PICKETT, Circuit Judge.
The defendant, Carl Enlow, was convicted on the first count of an indictment which charged him with the willful attempt to evade and defeat a large part of the income tax due and owing by him and his wife for the year 1949, by filing a false and fraudulent income tax return, in violation of 26 U.S.C.A. § 145(b).
Defendant became Sheriff of Jefferson County, Colorado in 1949. The record on appeal does not contain any of the evidence offered by the government to prove the defendant's income for that year, but from statements in the record, the briefs and oral arguments, it appears that the disputed income had its source in sums alleged to have been received by the defendant while Sheriff as pay-offs for the illegal operation of slot machines and other gambling devices in his county. A timely motion for a bill of particulars was filed in which an order was sought directing the United States Attorney for the District of Colorado to furnish to the defendant the exact amount, the date and the source of each particular sum alleged to have been received as income by the defendant or his wife during the year 1949. In addition the motion requested that defendant be furnished with the name and address of each and every person alleged to have paid to the defendant or his wife any sums during the year 1949 which were included in the alleged gross income set forth in the indictment. Defendant's affidavit, attached to the motion, stated that he had no knowledge of having received any income during the year 1949 other than that shown in the income tax return and that unless the requested information was furnished, he would be unable to prepare his defense. This motion was denied.
The law is well settled that a motion for a bill of particulars in criminal cases is addressed to the sound discretion of the trial court and the action taken thereon will not be disturbed on appeal in the absence of an abuse of discretion. Wong Tai v. United States, 273 U.S. 77, 47 S.Ct. 300, 71 L.Ed. 545; Cefalu v. United States, 10 Cir., 234 F.2d 522;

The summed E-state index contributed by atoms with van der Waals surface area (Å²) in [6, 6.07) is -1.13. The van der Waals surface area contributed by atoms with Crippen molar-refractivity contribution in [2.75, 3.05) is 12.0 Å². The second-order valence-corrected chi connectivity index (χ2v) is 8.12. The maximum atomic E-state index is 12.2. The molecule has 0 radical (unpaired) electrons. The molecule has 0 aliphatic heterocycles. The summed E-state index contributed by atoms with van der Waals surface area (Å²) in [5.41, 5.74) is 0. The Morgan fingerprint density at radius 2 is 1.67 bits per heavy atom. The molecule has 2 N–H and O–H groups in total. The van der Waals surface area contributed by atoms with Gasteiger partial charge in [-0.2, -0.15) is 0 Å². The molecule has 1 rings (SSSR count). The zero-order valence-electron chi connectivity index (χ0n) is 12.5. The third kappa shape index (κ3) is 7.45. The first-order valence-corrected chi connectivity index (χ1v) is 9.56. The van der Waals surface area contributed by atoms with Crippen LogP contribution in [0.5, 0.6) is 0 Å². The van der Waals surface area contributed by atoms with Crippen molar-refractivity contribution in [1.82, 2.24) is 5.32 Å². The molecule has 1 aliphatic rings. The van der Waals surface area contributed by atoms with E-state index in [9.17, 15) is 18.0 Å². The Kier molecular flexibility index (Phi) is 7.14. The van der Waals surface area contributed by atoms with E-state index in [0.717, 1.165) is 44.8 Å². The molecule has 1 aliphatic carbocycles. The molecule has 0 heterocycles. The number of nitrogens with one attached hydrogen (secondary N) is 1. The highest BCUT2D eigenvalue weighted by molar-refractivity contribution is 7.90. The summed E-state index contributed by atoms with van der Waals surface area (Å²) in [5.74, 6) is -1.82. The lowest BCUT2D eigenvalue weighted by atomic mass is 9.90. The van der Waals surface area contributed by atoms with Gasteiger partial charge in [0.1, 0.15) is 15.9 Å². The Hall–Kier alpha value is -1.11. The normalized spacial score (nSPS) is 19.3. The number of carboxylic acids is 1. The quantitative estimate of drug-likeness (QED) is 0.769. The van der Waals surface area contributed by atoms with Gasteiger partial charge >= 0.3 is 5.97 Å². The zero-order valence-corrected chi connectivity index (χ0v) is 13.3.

The record on appeal here included only selected portions of the evidence introduced at the trial; it does not include the evidence by which the prosecution sought to prove defendant's income. From the record before us, we cannot ascertain whether a bill of particulars would have been of any assistance to the defendant in the preparation of his defense, or that he was not prepared to defend the charges without the requested information. If we assume that the disputed income is from pay-offs received from the illegal operation of slot machines and other gambling devices, the record does not disclose the evidence showing from whom these pay-offs were received. The payments may have been made by many or by a very few. The record does disclose that as early as 1951 the defendant testified before a grand jury investigating illegal gambling operations in Jefferson County and shortly thereafter Internal Revenue Agents questioned him concerning the same and inquired if he had received any payments from those conducting illegal gambling operations. At the request of Internal Revenue Agents he went to Omaha, Nebraska for the purpose of discussing his 1949 income tax return. In each interview he was asked if he had received any income from these sources and replied that he had not. Sometime after the motion was denied, the court entered an order directing the United States Attorney to produce for inspection all papers, documents or tangible objects which were obtained from and belonged to the defendant. The United States Attorney was also required to produce for inspection by defendant any books, papers, documents or tangible evidence to be offered in evidence at the trial which had been seized from third persons or obtained by process. Clearly on the record before us there was no abuse of discretion in denying the motion for a bill of particulars as shown. There is no suggestion that defendant was taken by surprise in the progress of the trial or was unprepared to meet the testimony relating to his income or that any substantial rights were prejudiced by the refusal to grant the motion. See Wong Tai v. United States, supra; Fischer v. United States, supra; and Rose v. United States, supra. With all the proceedings and publicity before and after the indictment, one would be rather naive to believe that the defendant did not know exactly the source of the income which the government claimed he did not report.